Microcode updates have two main distribution channels. The first is system firmware; the firmware can update the processor during system boot. […] The second route to distribution is through the operating system installing new microcode. Windows has microcode drivers for Intel and AMD processors and will update their microcode when it starts up.

Github hit by 1.35 Tbps DDoS attack; the largest ever
The online version control and code distribution platform Github has suffered a series of massive distributed denial of service (DDoS) attacks on Wednesday, February 28, 2018, causing service disruption by forcing its website to go offline. In the first phase of the attack, Github’s website suffered a shocking 1.35 terabits per second (Tbps) spike while in the second phase Github’s network monitoring system detected 400Gbps spike. The attacks lasted for over 8 minutes and due to the massive traffic used by the attacks, this is the largest DDoS attack ever witnessed.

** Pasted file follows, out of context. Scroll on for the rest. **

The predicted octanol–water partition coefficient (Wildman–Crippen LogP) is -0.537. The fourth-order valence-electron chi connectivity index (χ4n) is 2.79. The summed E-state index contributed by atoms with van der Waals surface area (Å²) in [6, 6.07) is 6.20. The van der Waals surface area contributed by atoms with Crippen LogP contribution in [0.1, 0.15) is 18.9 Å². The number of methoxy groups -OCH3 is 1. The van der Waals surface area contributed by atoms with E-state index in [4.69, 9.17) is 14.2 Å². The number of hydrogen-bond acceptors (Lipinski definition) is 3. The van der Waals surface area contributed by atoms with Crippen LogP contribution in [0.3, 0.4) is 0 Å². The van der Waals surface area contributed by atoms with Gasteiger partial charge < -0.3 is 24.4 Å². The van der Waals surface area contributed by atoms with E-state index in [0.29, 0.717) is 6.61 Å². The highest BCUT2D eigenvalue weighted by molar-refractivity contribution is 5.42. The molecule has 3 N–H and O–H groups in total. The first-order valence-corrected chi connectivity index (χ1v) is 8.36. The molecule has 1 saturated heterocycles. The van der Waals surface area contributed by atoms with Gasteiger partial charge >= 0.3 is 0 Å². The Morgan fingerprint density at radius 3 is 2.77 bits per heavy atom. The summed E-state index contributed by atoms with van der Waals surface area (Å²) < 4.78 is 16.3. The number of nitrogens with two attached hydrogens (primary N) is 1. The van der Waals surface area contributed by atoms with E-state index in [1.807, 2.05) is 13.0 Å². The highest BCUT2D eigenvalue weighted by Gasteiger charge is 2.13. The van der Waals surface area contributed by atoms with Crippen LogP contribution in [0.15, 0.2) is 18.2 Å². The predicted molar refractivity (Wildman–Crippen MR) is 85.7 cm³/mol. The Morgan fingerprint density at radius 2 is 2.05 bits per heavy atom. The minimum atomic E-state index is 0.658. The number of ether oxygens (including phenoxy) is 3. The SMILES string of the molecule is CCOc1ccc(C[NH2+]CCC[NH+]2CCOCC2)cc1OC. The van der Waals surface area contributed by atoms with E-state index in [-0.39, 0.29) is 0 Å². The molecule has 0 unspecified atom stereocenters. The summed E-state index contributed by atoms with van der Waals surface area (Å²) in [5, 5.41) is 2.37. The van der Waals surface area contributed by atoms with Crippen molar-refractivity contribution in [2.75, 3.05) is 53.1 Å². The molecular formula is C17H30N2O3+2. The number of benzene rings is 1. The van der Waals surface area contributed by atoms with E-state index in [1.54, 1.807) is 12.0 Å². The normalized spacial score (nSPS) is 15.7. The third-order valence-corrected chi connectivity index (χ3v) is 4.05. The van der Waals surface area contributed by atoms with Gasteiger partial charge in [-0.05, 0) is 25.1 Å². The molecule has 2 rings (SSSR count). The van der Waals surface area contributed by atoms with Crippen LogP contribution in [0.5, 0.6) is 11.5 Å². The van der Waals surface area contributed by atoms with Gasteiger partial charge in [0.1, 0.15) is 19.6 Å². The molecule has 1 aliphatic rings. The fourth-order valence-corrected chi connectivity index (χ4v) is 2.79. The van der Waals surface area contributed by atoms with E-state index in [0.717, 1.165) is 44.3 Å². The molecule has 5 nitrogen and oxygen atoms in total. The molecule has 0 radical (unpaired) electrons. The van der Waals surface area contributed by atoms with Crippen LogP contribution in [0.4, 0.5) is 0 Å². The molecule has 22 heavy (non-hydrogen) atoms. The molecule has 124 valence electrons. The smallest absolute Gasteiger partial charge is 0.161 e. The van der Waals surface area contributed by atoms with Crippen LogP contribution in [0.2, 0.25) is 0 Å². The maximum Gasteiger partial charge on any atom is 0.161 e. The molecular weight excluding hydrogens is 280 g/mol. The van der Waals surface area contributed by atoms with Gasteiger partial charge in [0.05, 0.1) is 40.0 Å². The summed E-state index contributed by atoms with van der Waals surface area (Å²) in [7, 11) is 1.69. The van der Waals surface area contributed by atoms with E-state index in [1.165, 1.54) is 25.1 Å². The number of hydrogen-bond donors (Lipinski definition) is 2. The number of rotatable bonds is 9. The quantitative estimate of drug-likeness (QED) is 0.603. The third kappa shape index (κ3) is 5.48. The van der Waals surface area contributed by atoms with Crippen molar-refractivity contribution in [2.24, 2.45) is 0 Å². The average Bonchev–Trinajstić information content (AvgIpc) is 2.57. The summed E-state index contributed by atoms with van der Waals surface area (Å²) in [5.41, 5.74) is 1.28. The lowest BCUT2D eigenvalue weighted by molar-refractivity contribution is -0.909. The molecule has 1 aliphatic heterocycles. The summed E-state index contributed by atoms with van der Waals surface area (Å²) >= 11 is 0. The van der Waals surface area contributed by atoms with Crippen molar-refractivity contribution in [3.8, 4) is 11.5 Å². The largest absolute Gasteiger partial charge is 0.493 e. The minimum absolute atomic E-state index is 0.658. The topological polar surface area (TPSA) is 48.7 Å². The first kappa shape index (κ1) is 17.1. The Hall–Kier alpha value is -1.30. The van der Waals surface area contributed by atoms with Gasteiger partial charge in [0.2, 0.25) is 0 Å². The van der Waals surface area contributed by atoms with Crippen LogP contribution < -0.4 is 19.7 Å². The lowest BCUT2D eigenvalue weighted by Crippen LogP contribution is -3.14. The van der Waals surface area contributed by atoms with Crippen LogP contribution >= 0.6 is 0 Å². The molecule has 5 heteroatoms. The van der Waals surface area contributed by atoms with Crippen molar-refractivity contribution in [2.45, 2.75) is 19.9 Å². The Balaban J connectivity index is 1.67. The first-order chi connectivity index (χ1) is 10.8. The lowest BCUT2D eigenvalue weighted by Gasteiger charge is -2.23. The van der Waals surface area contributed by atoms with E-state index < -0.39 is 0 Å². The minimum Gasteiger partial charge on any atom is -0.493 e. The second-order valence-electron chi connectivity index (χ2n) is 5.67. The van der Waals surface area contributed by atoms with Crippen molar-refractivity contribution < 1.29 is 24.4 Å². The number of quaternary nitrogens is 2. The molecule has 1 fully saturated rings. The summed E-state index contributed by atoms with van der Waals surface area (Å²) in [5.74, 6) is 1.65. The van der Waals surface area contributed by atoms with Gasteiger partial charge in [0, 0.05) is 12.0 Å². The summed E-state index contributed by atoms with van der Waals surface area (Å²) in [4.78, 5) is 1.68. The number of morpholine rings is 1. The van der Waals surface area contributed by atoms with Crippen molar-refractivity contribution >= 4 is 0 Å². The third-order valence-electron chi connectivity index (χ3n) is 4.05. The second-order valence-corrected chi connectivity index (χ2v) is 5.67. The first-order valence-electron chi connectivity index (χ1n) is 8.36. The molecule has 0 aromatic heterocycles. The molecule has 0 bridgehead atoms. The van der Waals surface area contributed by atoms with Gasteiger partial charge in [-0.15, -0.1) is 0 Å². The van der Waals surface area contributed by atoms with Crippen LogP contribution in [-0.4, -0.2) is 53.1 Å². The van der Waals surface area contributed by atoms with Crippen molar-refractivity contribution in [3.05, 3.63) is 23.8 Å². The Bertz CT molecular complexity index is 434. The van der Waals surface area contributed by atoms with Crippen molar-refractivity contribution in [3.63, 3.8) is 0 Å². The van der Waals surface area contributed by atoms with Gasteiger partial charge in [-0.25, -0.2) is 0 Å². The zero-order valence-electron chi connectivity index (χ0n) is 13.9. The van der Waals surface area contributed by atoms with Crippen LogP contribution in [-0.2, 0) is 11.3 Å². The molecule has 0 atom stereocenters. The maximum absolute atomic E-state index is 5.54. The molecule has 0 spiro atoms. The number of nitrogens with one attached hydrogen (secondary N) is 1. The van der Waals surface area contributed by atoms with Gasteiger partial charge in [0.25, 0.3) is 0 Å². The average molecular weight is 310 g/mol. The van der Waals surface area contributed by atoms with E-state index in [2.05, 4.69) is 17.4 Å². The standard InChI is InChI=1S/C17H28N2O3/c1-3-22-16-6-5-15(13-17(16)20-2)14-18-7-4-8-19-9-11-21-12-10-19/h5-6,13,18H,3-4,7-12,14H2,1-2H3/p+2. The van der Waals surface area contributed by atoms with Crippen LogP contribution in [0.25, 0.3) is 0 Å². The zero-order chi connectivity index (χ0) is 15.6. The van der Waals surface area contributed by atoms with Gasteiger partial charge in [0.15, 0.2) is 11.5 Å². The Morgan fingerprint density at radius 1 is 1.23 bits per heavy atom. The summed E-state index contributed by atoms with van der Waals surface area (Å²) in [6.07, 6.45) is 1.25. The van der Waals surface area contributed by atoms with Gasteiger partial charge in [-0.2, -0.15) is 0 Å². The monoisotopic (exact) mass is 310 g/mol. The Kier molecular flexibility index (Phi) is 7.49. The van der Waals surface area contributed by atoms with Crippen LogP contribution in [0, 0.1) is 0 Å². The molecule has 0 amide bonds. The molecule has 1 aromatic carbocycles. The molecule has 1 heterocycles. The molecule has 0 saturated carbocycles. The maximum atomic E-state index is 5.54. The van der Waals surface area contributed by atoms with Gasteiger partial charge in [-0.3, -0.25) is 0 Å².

Ad Network Circumvents Ad-Blocking Tools To Run In-Browser Cryptojacker Scripts
Cryptojackers are getting resourceful and have figured out how to bypass ad-blocking software and deliver the Coinhive JavaScript miner via browser-based ads. Researchers at Qihoo’s Netlab 360 said it recently spotted an advertising network  that was using what is called a domain generation algorithm tool to evade ad-blocking tools and serve up ads that link to landing pages that contain the cryptominer Coinhive. Researchers are not identifying the ad network, but they said that since 2017 the provider has used domain generation algorithms (DGA) to effectively circumvent ad blockers.